Scripture Reading: Mark 2:1-12
Jesus knows the crowds around Him. He has been to Capernaum before. The last time He was here, the crowds had listened and watched Him with amazement, quick to recognize that Jesus was different from other teachers and religious leaders. The people had not been able to contain their amazement at His teaching, His authority, and His power. The news about Him had spread around the entire region.
It is no wonder then, that on His return to Capernaum, Jesus has drawn a large crowd. So large, in fact, that there seems to be no way to get close to Him. For many, it is enough just to hear Him speak. For four determined friends, however, it is not enough. The story is familiar: the friends carry the paralyzed man up to the roof, cut a hole in it, and lower the man to Jesus.
There is urgent need here and clear determination. Like the crowds below them, the friends have likely seen and heard how amazing Jesus is. They also have hope. They hope in the healing that Jesus can provide. But notice that Jesus sees the faith of the four friends. Faith goes a step further –it is being sure of what we hope for (Hebrews 11:1a). And what does Jesus do in response to their faith? He forgives and then heals.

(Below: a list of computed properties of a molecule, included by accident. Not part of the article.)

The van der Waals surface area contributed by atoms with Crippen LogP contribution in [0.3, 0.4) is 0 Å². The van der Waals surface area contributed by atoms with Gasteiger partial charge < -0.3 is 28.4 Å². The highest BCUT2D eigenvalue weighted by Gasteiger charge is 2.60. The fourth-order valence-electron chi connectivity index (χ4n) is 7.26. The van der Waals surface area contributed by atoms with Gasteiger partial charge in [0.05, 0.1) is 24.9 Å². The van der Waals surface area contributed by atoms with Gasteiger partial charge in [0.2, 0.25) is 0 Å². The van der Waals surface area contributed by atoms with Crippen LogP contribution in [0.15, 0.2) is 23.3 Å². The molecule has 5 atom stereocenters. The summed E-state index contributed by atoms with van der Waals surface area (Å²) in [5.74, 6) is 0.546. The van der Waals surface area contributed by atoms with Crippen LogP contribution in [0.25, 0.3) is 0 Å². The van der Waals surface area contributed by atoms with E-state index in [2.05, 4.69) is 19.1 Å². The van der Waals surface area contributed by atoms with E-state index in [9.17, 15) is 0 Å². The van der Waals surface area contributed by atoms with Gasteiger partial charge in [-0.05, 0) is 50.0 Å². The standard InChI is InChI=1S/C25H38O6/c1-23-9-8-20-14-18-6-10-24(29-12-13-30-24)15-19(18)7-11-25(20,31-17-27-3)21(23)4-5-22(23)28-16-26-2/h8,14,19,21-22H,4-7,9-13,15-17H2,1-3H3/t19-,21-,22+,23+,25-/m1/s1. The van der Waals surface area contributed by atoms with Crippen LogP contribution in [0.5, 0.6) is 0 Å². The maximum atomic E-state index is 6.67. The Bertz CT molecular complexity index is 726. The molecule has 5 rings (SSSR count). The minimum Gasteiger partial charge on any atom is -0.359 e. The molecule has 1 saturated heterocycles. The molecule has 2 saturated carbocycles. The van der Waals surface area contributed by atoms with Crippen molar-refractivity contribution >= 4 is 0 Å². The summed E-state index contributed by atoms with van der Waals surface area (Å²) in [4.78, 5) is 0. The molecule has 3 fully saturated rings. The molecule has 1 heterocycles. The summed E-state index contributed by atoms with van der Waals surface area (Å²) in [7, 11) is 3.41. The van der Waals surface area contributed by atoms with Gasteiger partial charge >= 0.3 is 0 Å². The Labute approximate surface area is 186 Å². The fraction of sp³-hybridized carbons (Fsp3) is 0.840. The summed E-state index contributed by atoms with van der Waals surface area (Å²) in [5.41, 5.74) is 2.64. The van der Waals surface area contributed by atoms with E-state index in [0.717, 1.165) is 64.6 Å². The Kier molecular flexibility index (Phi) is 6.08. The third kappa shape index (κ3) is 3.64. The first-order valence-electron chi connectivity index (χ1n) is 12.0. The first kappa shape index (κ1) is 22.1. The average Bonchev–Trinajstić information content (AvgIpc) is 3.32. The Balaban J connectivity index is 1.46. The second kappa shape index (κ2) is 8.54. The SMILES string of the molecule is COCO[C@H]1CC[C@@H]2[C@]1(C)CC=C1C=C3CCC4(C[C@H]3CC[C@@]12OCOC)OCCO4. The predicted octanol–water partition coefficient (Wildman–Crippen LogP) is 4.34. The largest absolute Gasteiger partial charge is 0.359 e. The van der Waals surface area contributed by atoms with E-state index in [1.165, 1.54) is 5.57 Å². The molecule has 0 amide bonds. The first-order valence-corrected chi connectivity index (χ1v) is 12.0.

Jesus has a different idea of hope. He is the source of all hope, and He knows truest need. Before healing the man who cannot walk, Jesus forgives his sins. Of course He is mindful of the crowds, mindful of the teachers of the law gathered around Him and judging Him. He is teaching them something, too – revealing who He is by showing that both forgiveness and healing are possible with God. So if the lesson for the leaders seems to be about authority, perhaps the lesson for the four friends is more about hope.
Hope is precious. It is a powerful motivator. It compels us to envision something better. In an imperfect and often painful world, the beautiful promise of Heaven’s perfection is the source of our hope. What a privilege it is to share the vision of what is to come. Yet meeting needs and sharing hope are often connected. The hopeful vision of justice for the poor and marginalized, the possibility of a better life or of new possibilities is grounded in a more hopeful vision of a world renewed and redeemed by God, transformed and perfect. This is the true source of hope.
Deacons, you are agents of hope. As you meet needs and bless your community with the compassion of Christ, you will be bringing hope. And hope does not disappoint, because the hope you bring is rooted and grounded in your faith in a God who loves justice, and has a heart for the poor and marginalized. Our God will bring reconciliation and justice. This is the God in whom you put your faith. This is the God who will give you what you need to inspire hope.
Simply by your love and your actions, your neighbours will begin to envision a different future. As you build and establish relationships, and as trust and love develops, keep your mind and heart open to the prompting of the Spirit to share the source of all hope.
Praise God that He is already at work in your community and invites you to join Him in bringing hope!